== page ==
Hydrol. Earth Syst. Sci., 2, 265-281, 1998
http://www.hydrol-earth-syst-sci.net/2/265/1998/ doi:10.5194/hess-2-265-1998 © Author(s) 1998. This work is licensed under the Creative Commons Attribution-NonCommercial-ShareAlike 2.5 License. |

30 Sep 1998

Institute of Hydrology, Wallingford, Oxfordshire, OX10 8BB, UK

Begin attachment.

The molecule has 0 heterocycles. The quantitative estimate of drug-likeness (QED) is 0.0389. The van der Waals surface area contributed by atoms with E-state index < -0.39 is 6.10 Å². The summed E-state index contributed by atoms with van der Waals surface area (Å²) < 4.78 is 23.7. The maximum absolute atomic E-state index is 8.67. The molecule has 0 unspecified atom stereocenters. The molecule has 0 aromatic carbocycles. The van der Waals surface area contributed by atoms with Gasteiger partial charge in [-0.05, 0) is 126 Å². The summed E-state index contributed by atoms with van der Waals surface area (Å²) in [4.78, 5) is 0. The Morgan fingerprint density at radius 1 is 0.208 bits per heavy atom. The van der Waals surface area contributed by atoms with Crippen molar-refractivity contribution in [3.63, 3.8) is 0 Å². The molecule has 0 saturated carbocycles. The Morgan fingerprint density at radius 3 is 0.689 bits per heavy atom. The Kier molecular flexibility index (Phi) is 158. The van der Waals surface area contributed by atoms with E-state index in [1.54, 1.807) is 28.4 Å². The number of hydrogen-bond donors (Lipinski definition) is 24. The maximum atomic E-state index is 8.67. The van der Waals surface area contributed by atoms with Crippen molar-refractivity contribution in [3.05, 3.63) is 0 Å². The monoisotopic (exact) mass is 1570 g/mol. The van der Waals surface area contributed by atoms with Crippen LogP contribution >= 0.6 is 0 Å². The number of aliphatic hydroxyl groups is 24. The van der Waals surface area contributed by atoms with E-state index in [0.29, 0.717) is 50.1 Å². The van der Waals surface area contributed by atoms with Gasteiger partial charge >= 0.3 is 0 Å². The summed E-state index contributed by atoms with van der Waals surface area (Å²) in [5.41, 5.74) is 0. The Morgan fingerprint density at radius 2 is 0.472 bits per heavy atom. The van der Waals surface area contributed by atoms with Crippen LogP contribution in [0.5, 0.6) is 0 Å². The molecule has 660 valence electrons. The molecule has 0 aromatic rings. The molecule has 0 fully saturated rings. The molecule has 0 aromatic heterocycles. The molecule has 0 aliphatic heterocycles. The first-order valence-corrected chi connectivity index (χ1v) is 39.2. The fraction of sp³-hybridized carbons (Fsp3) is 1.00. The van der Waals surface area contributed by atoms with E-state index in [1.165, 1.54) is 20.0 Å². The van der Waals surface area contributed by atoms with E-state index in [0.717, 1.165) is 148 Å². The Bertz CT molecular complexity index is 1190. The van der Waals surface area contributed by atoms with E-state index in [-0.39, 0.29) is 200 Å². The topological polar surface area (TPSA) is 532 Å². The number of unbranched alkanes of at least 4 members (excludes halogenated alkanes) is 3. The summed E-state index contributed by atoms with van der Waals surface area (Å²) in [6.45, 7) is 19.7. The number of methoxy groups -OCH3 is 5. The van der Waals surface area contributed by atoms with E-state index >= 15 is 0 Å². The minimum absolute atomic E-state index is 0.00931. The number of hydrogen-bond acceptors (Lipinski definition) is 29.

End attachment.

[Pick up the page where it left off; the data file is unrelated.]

Abstract. A practical methodology for distributed rainfall-runoff modelling using grid square weather radar data is developed for use in real-time flood forecasting. The model, called the Grid Model, is configured so as to share the same grid as used by the weather radar, thereby exploiting the distributed rainfall estimates to the full. Each grid square in the catchment is conceptualised as a storage which receives water as precipitation and generates water by overflow and drainage. This water is routed across the catchment using isochrone pathways. These are derived from a digital terrain model assuming two fixed velocities of travel for land and river pathways which are regarded as model parameters to be optimised. Translation of water between isochrones is achieved using a discrete kinematic routing procedure, parameterised through a single dimensionless wave speed parameter, which advects the water and incorporates diffusion effects through the discrete space-time formulation. The basic model routes overflow and drainage separately through a parallel system of kinematic routing reaches, characterised by different wave speeds but using the same isochrone-based space discretisation; these represent fast and slow pathways to the basin outlet, respectively. A variant allows the slow pathway to have separate isochrones calculated using Darcy velocities controlled by the hydraulic gradient as estimated by the local gradient of the terrain. Runoff production within a grid square is controlled by its absorption capacity which is parameterised through a simple linkage function to the mean gradient in the square, as calculated from digital terrain data. This allows absorption capacity to be specified differently for every grid square in the catchment through the use of only two regional parameters and a DTM measurement of mean gradient for each square. An extension of this basic idea to consider the distribution of gradient within the square leads analytically to a Pareto distribution of absorption capacity, given a power distribution of gradient within the square. The probability-distributed model theory (Moore, 1985) can then be used directly to obtain the integrated runoff production for the square for routing to the catchment outlet. justification for the simple linkage function is in part sought through consideration of variants on the basic model where (i) runoff production is based on a topographic index control on saturation and (ii) absorption capacity is related to the Integrated Air Capacity of the soil, as obtained from soil survey. An impervious area fraction is also introduced based on the use of Landsat classified urban areas. The Grid Model and its variants are assessed in Part 2 (Bell and Moore, 1998), first as simulation models and then as forecasting models, following the development of updating procedures to accommodate recent observations of flow so as to improve forecast performance in a real-time context.